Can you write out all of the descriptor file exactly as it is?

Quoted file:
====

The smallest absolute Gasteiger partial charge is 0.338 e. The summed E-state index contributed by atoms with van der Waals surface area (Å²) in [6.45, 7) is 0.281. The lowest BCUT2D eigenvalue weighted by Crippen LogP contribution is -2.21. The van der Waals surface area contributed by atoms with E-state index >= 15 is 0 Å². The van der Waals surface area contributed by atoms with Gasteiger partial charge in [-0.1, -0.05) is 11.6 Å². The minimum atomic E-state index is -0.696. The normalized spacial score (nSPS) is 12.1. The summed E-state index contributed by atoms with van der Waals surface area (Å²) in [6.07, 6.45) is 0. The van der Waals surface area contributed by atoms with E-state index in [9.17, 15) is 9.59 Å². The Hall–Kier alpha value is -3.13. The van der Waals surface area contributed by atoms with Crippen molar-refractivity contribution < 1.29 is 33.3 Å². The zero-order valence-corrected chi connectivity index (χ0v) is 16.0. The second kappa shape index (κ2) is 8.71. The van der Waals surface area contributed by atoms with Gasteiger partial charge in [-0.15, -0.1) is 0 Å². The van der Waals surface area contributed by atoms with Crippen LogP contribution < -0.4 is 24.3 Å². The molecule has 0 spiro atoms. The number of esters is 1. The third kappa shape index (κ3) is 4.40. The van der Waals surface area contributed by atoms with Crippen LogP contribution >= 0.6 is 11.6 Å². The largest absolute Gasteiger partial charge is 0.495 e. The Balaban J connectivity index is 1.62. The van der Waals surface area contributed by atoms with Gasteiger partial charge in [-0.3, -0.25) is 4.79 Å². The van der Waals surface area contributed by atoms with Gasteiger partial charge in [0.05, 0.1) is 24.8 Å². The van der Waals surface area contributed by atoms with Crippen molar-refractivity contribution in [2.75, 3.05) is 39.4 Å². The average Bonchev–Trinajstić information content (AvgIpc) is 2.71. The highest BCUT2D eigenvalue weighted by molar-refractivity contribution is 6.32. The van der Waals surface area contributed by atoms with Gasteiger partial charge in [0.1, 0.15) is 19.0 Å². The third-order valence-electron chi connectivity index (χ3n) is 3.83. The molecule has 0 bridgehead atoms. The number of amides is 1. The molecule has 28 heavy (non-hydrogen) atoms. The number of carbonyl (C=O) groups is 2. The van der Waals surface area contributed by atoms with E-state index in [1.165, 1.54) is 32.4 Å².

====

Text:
The smallest absolute Gasteiger partial charge is 0.338 e. The summed E-state index contributed by atoms with van der Waals surface area (Å²) in [6.45, 7) is 0.281. The lowest BCUT2D eigenvalue weighted by Crippen LogP contribution is -2.21. The van der Waals surface area contributed by atoms with E-state index >= 15 is 0 Å². The van der Waals surface area contributed by atoms with Gasteiger partial charge in [-0.1, -0.05) is 11.6 Å². The minimum atomic E-state index is -0.696. The normalized spacial score (nSPS) is 12.1. The summed E-state index contributed by atoms with van der Waals surface area (Å²) in [6.07, 6.45) is 0. The van der Waals surface area contributed by atoms with E-state index in [9.17, 15) is 9.59 Å². The Hall–Kier alpha value is -3.13. The van der Waals surface area contributed by atoms with Crippen molar-refractivity contribution < 1.29 is 33.3 Å². The zero-order valence-corrected chi connectivity index (χ0v) is 16.0. The second kappa shape index (κ2) is 8.71. The van der Waals surface area contributed by atoms with Gasteiger partial charge in [-0.15, -0.1) is 0 Å². The van der Waals surface area contributed by atoms with Crippen LogP contribution < -0.4 is 24.3 Å². The molecule has 0 spiro atoms. The number of esters is 1. The third kappa shape index (κ3) is 4.40. The van der Waals surface area contributed by atoms with Crippen LogP contribution >= 0.6 is 11.6 Å². The largest absolute Gasteiger partial charge is 0.495 e. The Balaban J connectivity index is 1.62. The van der Waals surface area contributed by atoms with Gasteiger partial charge in [-0.3, -0.25) is 4.79 Å². The van der Waals surface area contributed by atoms with Gasteiger partial charge in [0.05, 0.1) is 24.8 Å². The van der Waals surface area contributed by atoms with Crippen molar-refractivity contribution in [2.75, 3.05) is 39.4 Å². The average Bonchev–Trinajstić information content (AvgIpc) is 2.71. The highest BCUT2D eigenvalue weighted by molar-refractivity contribution is 6.32. The van der Waals surface area contributed by atoms with Gasteiger partial charge in [0.1, 0.15) is 19.0 Å². The third-order valence-electron chi connectivity index (χ3n) is 3.83. The molecule has 0 bridgehead atoms. The number of amides is 1. The molecule has 28 heavy (non-hydrogen) atoms. The number of carbonyl (C=O) groups is 2. The van der Waals surface area contributed by atoms with E-state index in [1.165, 1.54) is 32.4 Å².